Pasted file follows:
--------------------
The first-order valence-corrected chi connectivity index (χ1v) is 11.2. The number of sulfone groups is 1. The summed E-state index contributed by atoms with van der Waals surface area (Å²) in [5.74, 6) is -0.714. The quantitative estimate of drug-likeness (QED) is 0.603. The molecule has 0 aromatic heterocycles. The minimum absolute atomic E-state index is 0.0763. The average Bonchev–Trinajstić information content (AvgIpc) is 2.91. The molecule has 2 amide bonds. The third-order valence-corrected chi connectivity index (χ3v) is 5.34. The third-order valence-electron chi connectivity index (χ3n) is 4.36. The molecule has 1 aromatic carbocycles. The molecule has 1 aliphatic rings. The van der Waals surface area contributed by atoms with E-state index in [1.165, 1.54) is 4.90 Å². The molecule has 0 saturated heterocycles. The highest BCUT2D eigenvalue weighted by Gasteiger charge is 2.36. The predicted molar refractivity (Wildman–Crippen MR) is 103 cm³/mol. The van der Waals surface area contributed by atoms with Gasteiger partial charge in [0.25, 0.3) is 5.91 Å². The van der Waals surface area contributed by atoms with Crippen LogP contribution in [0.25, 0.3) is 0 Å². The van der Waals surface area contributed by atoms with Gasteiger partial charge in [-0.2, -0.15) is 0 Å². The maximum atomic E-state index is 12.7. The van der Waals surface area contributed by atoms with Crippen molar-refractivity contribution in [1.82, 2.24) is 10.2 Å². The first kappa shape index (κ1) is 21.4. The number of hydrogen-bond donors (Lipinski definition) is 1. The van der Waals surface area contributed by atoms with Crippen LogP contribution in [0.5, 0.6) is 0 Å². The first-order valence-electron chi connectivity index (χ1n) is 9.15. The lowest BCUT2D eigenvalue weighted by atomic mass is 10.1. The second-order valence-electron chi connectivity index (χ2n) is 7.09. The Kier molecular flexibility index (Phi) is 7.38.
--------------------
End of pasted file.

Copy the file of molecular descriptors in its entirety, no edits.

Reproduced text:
The first-order valence-corrected chi connectivity index (χ1v) is 11.2. The number of sulfone groups is 1. The summed E-state index contributed by atoms with van der Waals surface area (Å²) in [5.74, 6) is -0.714. The quantitative estimate of drug-likeness (QED) is 0.603. The molecule has 0 aromatic heterocycles. The minimum absolute atomic E-state index is 0.0763. The average Bonchev–Trinajstić information content (AvgIpc) is 2.91. The molecule has 2 amide bonds. The third-order valence-corrected chi connectivity index (χ3v) is 5.34. The third-order valence-electron chi connectivity index (χ3n) is 4.36. The molecule has 1 aromatic carbocycles. The molecule has 1 aliphatic rings. The van der Waals surface area contributed by atoms with E-state index in [1.165, 1.54) is 4.90 Å². The molecule has 0 saturated heterocycles. The highest BCUT2D eigenvalue weighted by Gasteiger charge is 2.36. The predicted molar refractivity (Wildman–Crippen MR) is 103 cm³/mol. The van der Waals surface area contributed by atoms with Gasteiger partial charge in [0.25, 0.3) is 5.91 Å². The van der Waals surface area contributed by atoms with Crippen LogP contribution in [0.25, 0.3) is 0 Å². The van der Waals surface area contributed by atoms with Gasteiger partial charge in [-0.2, -0.15) is 0 Å². The maximum atomic E-state index is 12.7. The van der Waals surface area contributed by atoms with Crippen molar-refractivity contribution in [1.82, 2.24) is 10.2 Å². The first kappa shape index (κ1) is 21.4. The number of hydrogen-bond donors (Lipinski definition) is 1. The van der Waals surface area contributed by atoms with Crippen LogP contribution in [0.5, 0.6) is 0 Å². The first-order valence-electron chi connectivity index (χ1n) is 9.15. The lowest BCUT2D eigenvalue weighted by atomic mass is 10.1. The second-order valence-electron chi connectivity index (χ2n) is 7.09. The Kier molecular flexibility index (Phi) is 7.38.